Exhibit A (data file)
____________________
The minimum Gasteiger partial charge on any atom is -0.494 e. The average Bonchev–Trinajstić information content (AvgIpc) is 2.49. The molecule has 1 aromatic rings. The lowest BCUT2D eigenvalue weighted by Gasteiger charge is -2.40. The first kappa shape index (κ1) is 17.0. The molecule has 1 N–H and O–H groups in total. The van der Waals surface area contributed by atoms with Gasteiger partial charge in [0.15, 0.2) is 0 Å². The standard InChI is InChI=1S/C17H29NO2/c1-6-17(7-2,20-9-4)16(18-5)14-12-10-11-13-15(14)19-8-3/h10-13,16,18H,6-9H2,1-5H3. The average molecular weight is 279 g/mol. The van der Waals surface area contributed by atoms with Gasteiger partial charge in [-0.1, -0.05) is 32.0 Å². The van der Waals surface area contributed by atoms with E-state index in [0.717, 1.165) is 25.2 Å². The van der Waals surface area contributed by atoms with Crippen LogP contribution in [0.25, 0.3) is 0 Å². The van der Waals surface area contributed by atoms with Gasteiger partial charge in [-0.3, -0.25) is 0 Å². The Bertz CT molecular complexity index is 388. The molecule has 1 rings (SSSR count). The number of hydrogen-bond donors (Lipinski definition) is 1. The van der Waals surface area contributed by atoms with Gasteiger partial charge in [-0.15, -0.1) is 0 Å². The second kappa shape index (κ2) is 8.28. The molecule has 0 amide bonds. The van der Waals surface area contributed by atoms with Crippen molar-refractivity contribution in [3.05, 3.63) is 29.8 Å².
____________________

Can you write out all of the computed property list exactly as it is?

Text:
The minimum Gasteiger partial charge on any atom is -0.494 e. The average Bonchev–Trinajstić information content (AvgIpc) is 2.49. The molecule has 1 aromatic rings. The lowest BCUT2D eigenvalue weighted by Gasteiger charge is -2.40. The first kappa shape index (κ1) is 17.0. The molecule has 1 N–H and O–H groups in total. The van der Waals surface area contributed by atoms with Gasteiger partial charge in [0.15, 0.2) is 0 Å². The standard InChI is InChI=1S/C17H29NO2/c1-6-17(7-2,20-9-4)16(18-5)14-12-10-11-13-15(14)19-8-3/h10-13,16,18H,6-9H2,1-5H3. The average molecular weight is 279 g/mol. The van der Waals surface area contributed by atoms with Gasteiger partial charge in [-0.1, -0.05) is 32.0 Å². The van der Waals surface area contributed by atoms with E-state index in [0.717, 1.165) is 25.2 Å². The van der Waals surface area contributed by atoms with Crippen LogP contribution in [0.25, 0.3) is 0 Å². The van der Waals surface area contributed by atoms with Gasteiger partial charge in [-0.3, -0.25) is 0 Å². The Bertz CT molecular complexity index is 388. The molecule has 1 rings (SSSR count). The number of hydrogen-bond donors (Lipinski definition) is 1. The van der Waals surface area contributed by atoms with Gasteiger partial charge in [-0.15, -0.1) is 0 Å². The second kappa shape index (κ2) is 8.28. The molecule has 0 amide bonds. The van der Waals surface area contributed by atoms with Crippen molar-refractivity contribution in [3.05, 3.63) is 29.8 Å².